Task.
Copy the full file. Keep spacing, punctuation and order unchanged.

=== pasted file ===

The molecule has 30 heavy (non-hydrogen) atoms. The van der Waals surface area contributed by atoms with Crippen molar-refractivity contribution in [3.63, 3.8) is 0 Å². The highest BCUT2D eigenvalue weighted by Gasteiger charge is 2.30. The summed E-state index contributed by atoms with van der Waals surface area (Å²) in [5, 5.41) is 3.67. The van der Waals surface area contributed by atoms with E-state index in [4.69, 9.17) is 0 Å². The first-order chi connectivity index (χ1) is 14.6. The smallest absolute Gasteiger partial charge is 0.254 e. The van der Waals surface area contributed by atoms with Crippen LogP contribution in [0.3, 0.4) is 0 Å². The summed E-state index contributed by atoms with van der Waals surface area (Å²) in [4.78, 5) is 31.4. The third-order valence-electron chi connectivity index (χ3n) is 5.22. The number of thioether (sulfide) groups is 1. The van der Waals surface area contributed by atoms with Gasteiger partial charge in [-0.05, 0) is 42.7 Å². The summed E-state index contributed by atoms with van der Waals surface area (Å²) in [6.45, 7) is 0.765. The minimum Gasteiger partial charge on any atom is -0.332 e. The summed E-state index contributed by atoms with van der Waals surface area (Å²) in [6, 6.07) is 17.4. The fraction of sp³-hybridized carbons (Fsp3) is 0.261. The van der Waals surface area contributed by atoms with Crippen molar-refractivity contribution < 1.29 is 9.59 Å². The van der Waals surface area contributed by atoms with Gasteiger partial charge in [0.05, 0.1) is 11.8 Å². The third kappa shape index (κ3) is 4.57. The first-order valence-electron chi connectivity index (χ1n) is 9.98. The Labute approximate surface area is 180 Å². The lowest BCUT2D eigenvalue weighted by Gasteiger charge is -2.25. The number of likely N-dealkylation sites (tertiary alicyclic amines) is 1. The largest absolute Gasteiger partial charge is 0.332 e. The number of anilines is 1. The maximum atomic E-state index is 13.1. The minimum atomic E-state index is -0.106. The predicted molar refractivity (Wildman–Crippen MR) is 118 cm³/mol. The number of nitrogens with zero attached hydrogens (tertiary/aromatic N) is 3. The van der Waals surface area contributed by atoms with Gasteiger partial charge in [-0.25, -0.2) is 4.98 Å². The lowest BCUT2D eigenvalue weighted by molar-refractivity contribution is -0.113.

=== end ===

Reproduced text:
The molecule has 30 heavy (non-hydrogen) atoms. The van der Waals surface area contributed by atoms with Crippen molar-refractivity contribution in [3.63, 3.8) is 0 Å². The highest BCUT2D eigenvalue weighted by Gasteiger charge is 2.30. The summed E-state index contributed by atoms with van der Waals surface area (Å²) in [5, 5.41) is 3.67. The van der Waals surface area contributed by atoms with E-state index in [4.69, 9.17) is 0 Å². The first-order chi connectivity index (χ1) is 14.6. The smallest absolute Gasteiger partial charge is 0.254 e. The van der Waals surface area contributed by atoms with Crippen LogP contribution in [0.3, 0.4) is 0 Å². The summed E-state index contributed by atoms with van der Waals surface area (Å²) in [4.78, 5) is 31.4. The third-order valence-electron chi connectivity index (χ3n) is 5.22. The number of thioether (sulfide) groups is 1. The van der Waals surface area contributed by atoms with Gasteiger partial charge in [-0.05, 0) is 42.7 Å². The summed E-state index contributed by atoms with van der Waals surface area (Å²) in [6.45, 7) is 0.765. The minimum Gasteiger partial charge on any atom is -0.332 e. The summed E-state index contributed by atoms with van der Waals surface area (Å²) in [6, 6.07) is 17.4. The fraction of sp³-hybridized carbons (Fsp3) is 0.261. The van der Waals surface area contributed by atoms with Crippen molar-refractivity contribution < 1.29 is 9.59 Å². The van der Waals surface area contributed by atoms with Gasteiger partial charge in [0.05, 0.1) is 11.8 Å². The third kappa shape index (κ3) is 4.57. The first-order valence-electron chi connectivity index (χ1n) is 9.98. The Labute approximate surface area is 180 Å². The lowest BCUT2D eigenvalue weighted by Gasteiger charge is -2.25. The number of likely N-dealkylation sites (tertiary alicyclic amines) is 1. The largest absolute Gasteiger partial charge is 0.332 e. The number of anilines is 1. The maximum atomic E-state index is 13.1. The minimum atomic E-state index is -0.106. The predicted molar refractivity (Wildman–Crippen MR) is 118 cm³/mol. The number of nitrogens with zero attached hydrogens (tertiary/aromatic N) is 3. The van der Waals surface area contributed by atoms with Gasteiger partial charge in [-0.25, -0.2) is 4.98 Å². The lowest BCUT2D eigenvalue weighted by molar-refractivity contribution is -0.113.